The way people would react to terrorism would be with anger and violence against the terrorist, this is not what the terrorist want. You say the people may want to form a government to prevent terrorism... but why would there be terrorism in the first place? The only logical goal of terrorism would have to be the creating of a government. But it's much easier to overthrow a government with a coup d'etat than to create one in the first place...
Now if companies were subject to terrorism, let's say because the terrorist don't like the company. What would the terrorist do?
- target civilian... I doubt the civilians would ask the company to stop its activity, and if they would they could hardly enforce it.
- target the company... well then the company has to defend itself, it's targetted, it's not really terrorism... Well you may say the employees could be targetted, and would be scared to work in that company. That's a possibility.

 
At 4:03 PM, September 24, 2006, Anonymous Anonymous said...

quote:

Of course speculating about solutions is far from being as effective as letting airlines decide their own security rule and let the competition devise the most ingenious systems.

------------------------------------

That only works if airlines are held liable for any damage caused if their planes hit stuff.

In theory, it is worth spending money on security, if it is less than the decrease in the chances of doing damage times the cost of the damage.

If all airlines have to worry about is the cost of the lost plane, then their security spending will be less than economically efficient as the total damage that they are liable for is less than the total damage.

I guess you could argue that since all buildings in a city will be put at risk, they will fund the additional security costs, however, that hits free rider issues.

 
At 6:46 PM, September 24, 2006, Anonymous a.b. said...

You are disregarding

a) the cost of risk
b) that the passengers themselves want to be safe.

So actually much more would be spent than the actual expected cost of potential damages.

 
At 1:04 AM, September 25, 2006, Anonymous Marko said...

Here's another proposal... When the pilot presses the button, sleeping gas starts filling the plane (except the cockpit, obviously). Everyone falls asleep and, when they get to their destination, they are waken up, and terrorists are taken to prison. If it is really necessary, someone from the ground also has to press the button. I think it would be difficult for terrorists to get the gas masks on board.

 
At 12:19 PM, September 25, 2006, Anonymous Anonymous said...

This does not solve the problem of suicidal terrorists who are eager to copulate with 72 virgins in paradise.

 
At 12:28 PM, September 25, 2006, Anonymous a.b. said...

Easy one,
Bribe them with a higher bid, get 72 virgin stewardess on every flight...
Now that's what I call war on terrorism!

 
At 5:33 PM, September 25, 2006, Blogger Philanthropic Patriot said...

The easiest way to prevent all hijackings in the future is to require that every able bodied person boardng a plane carry a taser and to hand them out to people who don't have their own.

No stray bullets to cause decompression and no way a hijacker would know which way to turn.

 
At 11:38 AM, September 26, 2006, Anonymous Anonymous said...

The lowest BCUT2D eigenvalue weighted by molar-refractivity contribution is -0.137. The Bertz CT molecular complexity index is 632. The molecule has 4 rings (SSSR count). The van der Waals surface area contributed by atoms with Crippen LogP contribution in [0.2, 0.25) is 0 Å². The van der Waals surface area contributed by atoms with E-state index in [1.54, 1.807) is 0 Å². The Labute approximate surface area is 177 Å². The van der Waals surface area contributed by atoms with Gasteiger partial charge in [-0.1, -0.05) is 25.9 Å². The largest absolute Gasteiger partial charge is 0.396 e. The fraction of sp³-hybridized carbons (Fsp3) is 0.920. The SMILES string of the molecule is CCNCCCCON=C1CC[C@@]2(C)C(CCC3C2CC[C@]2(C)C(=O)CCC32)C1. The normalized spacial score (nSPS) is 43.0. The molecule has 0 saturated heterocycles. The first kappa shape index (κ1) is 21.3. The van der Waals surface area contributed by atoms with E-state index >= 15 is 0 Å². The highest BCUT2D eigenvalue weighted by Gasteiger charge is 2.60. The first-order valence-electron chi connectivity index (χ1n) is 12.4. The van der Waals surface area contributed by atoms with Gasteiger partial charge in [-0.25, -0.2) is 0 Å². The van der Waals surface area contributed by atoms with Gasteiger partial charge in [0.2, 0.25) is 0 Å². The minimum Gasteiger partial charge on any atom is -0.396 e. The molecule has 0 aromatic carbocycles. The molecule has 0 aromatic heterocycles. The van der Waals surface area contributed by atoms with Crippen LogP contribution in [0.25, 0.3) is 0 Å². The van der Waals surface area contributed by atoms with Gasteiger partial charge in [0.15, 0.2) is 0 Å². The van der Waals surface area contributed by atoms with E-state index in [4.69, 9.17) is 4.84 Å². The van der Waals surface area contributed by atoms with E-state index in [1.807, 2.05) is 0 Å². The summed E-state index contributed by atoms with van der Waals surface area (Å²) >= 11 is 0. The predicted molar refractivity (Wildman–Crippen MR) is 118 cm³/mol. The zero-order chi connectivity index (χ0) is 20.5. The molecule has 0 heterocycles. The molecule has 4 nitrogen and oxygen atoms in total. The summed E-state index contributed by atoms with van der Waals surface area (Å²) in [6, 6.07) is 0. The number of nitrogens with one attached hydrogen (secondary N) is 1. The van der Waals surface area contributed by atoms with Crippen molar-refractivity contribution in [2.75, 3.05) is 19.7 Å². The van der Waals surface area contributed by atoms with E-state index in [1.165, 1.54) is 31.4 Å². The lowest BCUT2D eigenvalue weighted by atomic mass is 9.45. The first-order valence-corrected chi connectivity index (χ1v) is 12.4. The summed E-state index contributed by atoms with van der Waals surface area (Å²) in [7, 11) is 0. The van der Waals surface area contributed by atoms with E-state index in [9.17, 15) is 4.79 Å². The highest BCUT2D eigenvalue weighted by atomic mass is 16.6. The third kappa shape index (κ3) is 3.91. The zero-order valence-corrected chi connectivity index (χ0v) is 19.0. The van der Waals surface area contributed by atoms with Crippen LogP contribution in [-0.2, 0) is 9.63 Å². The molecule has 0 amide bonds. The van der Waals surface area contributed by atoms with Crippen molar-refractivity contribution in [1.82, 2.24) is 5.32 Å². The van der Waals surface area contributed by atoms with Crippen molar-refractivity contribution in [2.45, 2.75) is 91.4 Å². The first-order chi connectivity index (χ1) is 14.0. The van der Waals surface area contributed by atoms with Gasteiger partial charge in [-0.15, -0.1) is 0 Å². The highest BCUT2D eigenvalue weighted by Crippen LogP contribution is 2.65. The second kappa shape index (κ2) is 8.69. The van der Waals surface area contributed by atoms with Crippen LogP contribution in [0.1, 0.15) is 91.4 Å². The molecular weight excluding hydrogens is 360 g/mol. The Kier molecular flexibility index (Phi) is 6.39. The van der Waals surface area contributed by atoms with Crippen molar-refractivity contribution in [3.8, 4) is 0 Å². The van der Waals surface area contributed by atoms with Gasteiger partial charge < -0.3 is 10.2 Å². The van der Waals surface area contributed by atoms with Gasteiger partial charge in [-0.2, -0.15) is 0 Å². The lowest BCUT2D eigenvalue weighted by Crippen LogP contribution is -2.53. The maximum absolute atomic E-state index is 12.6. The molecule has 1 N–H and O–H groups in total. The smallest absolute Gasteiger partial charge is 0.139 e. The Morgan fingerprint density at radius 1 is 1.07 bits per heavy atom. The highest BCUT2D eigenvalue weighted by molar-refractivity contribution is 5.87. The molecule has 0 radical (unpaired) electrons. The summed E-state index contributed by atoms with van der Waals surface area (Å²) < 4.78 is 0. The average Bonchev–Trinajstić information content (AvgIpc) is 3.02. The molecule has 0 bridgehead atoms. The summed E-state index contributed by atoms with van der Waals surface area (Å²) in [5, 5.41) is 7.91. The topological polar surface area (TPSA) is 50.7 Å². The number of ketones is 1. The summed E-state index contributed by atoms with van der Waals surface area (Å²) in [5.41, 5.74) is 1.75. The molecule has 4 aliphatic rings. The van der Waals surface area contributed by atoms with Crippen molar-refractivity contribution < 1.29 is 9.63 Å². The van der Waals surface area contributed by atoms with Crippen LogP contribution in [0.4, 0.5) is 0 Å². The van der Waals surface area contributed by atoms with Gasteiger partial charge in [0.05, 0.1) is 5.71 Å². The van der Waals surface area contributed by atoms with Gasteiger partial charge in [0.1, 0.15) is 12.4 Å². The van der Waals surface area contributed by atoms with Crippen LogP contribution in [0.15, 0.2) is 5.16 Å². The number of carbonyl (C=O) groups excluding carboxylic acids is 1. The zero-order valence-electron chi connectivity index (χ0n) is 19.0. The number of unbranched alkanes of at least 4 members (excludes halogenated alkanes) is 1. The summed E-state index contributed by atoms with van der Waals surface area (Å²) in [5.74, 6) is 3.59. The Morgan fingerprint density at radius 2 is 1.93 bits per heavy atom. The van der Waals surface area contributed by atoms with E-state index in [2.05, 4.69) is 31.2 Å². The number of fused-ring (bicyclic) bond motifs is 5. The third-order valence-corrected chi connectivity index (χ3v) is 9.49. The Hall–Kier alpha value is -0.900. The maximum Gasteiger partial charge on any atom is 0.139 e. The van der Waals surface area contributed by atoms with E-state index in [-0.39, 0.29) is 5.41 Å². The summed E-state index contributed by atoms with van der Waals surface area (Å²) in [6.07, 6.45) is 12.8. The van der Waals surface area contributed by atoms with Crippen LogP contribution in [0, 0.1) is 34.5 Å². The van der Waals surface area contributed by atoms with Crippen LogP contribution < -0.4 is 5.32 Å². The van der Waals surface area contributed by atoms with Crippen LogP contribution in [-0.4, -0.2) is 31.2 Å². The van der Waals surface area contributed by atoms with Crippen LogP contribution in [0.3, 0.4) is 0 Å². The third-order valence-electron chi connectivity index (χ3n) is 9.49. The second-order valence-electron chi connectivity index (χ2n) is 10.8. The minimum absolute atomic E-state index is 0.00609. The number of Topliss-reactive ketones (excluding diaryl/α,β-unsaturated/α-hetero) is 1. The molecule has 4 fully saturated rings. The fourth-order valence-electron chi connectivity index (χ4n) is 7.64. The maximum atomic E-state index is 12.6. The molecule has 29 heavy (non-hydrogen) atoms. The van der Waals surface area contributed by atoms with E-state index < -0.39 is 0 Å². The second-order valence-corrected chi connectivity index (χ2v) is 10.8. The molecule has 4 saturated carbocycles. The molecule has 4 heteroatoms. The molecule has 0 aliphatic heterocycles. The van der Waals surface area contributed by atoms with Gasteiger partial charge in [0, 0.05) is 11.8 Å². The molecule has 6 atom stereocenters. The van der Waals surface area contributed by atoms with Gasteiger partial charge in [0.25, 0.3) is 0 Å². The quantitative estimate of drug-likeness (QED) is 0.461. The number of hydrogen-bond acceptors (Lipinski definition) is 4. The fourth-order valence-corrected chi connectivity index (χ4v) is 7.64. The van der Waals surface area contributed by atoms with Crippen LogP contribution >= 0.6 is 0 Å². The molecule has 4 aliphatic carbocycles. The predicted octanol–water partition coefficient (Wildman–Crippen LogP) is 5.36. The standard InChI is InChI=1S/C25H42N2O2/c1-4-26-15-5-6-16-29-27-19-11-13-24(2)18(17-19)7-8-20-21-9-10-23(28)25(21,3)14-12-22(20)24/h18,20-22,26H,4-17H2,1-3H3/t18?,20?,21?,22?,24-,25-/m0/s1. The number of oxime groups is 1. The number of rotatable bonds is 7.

Easy libertarian solution: Fly the newest airline: "NUDE DHIMMIS"!

 
At 7:43 AM, September 30, 2006, Blogger Biomed Tim said...

This comment has been removed by a blog administrator.

 
At 7:45 AM, September 30, 2006, Blogger Biomed Tim said...

A second lock wouldn't stop an irrational terrorist, nor would a third, or fourth lock. A determined terrorist would still threaten to kill off the crew members and passengers until the door is opened. All the "second lock" does is shift the decision-making responsibility onto the ground as opposed to the pilots.

 
At 3:34 PM, September 30, 2006, Anonymous albatross said...

There are probably three interesting levels of bad outcome the airport security is suppsoed to stop:

a. Turning a plane into a low-tech cruise missile.

b. Killing everyone on the plane.

c. Killing anyone on the plane.

An impossible-to-open cockpit door is probably enough to prevent (a). If you add the ability to warn ground control and the existence of fighters, or (more cheaply) a remote-control bomb on the plane, you get close to certain that (a) won't happen anymore.

I think (b) is hard against a really capable opponent. To the extent that this is a major concern, though, we either need good screening, or relatively small planes (so that you kill 40 people with your improvised bomb, not 400).

Nothing can prevent (c), though you'd clearly rather not have someone go on a shooting spree on a plane.

The thing is, (a) is unique to airplanes. The other two are just attacks that could happen anywhere. A plane may be more vulnerable, but it's not like you can prevent suicide bombers from killing people by just keeping them off airplanes.

 
At 2:46 PM, October 02, 2006, Blogger markm said...

albatross: True. There was a time when the easiest way to (threaten to) kill a lot of people might have been to smuggle aboard a weapon sufficient to bring down an airplane. Now, that's very difficult, but we've often got hundreds of people bunched up at security checkpoints. I don't know if it's lack of imagination that keeps suicide bombers from hitting those lines or what.

 
At 6:45 PM, October 02, 2006, Blogger Libertarian at 08824 said...

(1) It would seem that one could weld the cockpit door shut. Pilots could use a camping toilet if needed. Seems an easy fix to me.

(2) Armed pilots used to be an acceptable solution. Why not now?

(3) Leave it to the airlines to figure out. Get the government out of all the things that it should NOT be into. Shut the TSA, FAA, and any lots of others.



Ferdinand John Reinke
Kendall Park, NJ 08824
Webform that creates an urgent email => http://public.2idi.com/=reinkefj
Web page => http://www.reinke.cc/
My blog => http://reinkefj.wordpress.com/
LinkedIn url => http://www.linkedin.com/in/reinkefj

 
At 4:45 PM, October 10, 2006, Anonymous Anonymous said...

i am afraid that does not work as well. if they would threaten the pilot to open the door, why would not they do the same to that someone on the ground who is in charge of the door?

 
At 6:52 AM, January 21, 2009, Blogger wow power leveling said...

This comment has been removed by a blog administrator.

 

Post a Comment

Links to this post:

Create a Link

<< Home